Finally Watched The Train Wreck That Is "Star Wars III: Return Of The Sith"

10 Nov

I won’t moan about plot wholes, contradictions with the later movies or over-reliance on special effects and action scenes here. I will moan about the failure to deliver what should be the main point of Star Wars III: Revenge of the Sith, what even Lucas himself said to be the main point of this movie in one of the many documentaries: Why does a good person turn bad?

All everybody wanted was a convincing answer to this question. The answer given in Star Wars III isn’t convincing. I would even say that it goes one step further: it damages or even destroys the character known as Darth Vader in the movies IV-VI.

I’ll concentrate here on the most important scene in the movie, Anakin’s final turn to the dark side and say why it didn’t work for me. Here it is (Anakin chopped off Jedi master Windu’s arm to keep him from executing chancellor Palpatine [dark side]. This gave Palpatine the chance to attack Windu again with lightning bolts. Windu falls from the window):

Anakin: “What have I done?”
Palpatine: “You’re fulfilling your destiny, Anakin. Become my apprentice. Learn to use the dark side of the Force.”
Anakin: “I will do whatever you ask.”
Palpatine: “Good.”

WtF?

In this exchange there is nothing (substantial) that might seduce one to turn to the dark side. It’s my destiny? Well, I must still think about this before I say yes. Before this exchange, Anakin’s inclination to make things go his way is present: he prevents Windu from executing Palpatine because Palpatine is (supposedly) able to save Padmé from death. It’s Anakin’s wishes and his will that motivates his action. But instead of using this in the “seduction” speech to make Anakin’s turn to the dark side more believable, we get some non-specific gibberish that is not strong enough to counter Anakin’s realization of “what have I done?” and make his acceptance of his new master convincing instead of unbelievable and seemingly out of the blue. Leave the “what have I done?” out or give a better reason, e.g. “Become my apprentice. Learn to use the dark side of the Force. Together we can save Padmé” or some such nonsense, to make this scene work better.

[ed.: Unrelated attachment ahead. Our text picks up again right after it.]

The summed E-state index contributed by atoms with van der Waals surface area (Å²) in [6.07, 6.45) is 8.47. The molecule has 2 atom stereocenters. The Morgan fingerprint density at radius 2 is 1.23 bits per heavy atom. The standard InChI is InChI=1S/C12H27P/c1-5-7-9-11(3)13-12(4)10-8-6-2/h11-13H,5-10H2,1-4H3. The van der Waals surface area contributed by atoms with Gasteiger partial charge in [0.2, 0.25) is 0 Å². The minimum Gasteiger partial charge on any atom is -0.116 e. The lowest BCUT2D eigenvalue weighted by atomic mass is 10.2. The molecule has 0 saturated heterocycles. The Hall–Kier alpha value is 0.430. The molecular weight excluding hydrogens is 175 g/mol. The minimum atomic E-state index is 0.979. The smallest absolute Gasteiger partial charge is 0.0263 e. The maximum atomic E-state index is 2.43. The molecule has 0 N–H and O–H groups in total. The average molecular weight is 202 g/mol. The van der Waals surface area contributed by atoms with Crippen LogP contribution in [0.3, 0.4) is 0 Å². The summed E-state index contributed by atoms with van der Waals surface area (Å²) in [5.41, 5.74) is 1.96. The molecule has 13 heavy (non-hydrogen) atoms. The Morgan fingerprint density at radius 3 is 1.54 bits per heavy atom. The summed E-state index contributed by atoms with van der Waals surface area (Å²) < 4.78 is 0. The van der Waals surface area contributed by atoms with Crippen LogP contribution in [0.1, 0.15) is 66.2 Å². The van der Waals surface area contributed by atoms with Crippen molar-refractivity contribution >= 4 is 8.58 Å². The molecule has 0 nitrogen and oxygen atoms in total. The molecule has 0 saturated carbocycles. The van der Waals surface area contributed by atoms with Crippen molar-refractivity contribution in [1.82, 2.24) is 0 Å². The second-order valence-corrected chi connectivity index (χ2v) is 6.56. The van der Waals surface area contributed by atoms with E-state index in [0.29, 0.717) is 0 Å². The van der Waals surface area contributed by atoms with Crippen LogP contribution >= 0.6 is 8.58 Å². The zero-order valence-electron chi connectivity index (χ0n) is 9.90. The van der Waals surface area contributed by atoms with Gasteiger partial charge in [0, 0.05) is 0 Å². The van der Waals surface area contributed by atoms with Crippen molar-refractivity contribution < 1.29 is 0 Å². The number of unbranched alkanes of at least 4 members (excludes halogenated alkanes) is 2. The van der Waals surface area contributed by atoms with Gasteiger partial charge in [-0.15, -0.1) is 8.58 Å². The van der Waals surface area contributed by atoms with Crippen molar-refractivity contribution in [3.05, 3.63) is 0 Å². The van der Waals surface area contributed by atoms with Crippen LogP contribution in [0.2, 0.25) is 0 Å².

I don’t say that I would find Anakin’s turn to the dark side more convincing then, but at least I wouldn’t find him a stupid fool who is not able to think for himself even a little in this scene. Think of what this does to Darth Vader’s character: Anakin realizes he did something terribly wrong and a few seconds later he meekly complies to someone telling him it’s his destiny and commits himself to a future where he has to do “terrible wrong things” all the time. Darth Vader is a character who came to be because he didn’t think. Urgh! Talk about damaging a perfectly good villain.

To be fair, Anakin next sentence after Palpaltine’s “Good” clearly states Padmé’s safty as (one) motivation for his action, but I think it’s too late. Palpatine’s “good” makes Anakin’s “I’ll do whatever you want” a total acceptance; Anakin’s (possible) specification – Palpatine shall help him to save Padmé – now just seems a mere afterthought:

Anakin: “I will do whatever you ask.”
Palpatine: “Good.”
Anakin: “Just help me save Padmé’s life. I can’t live without her.”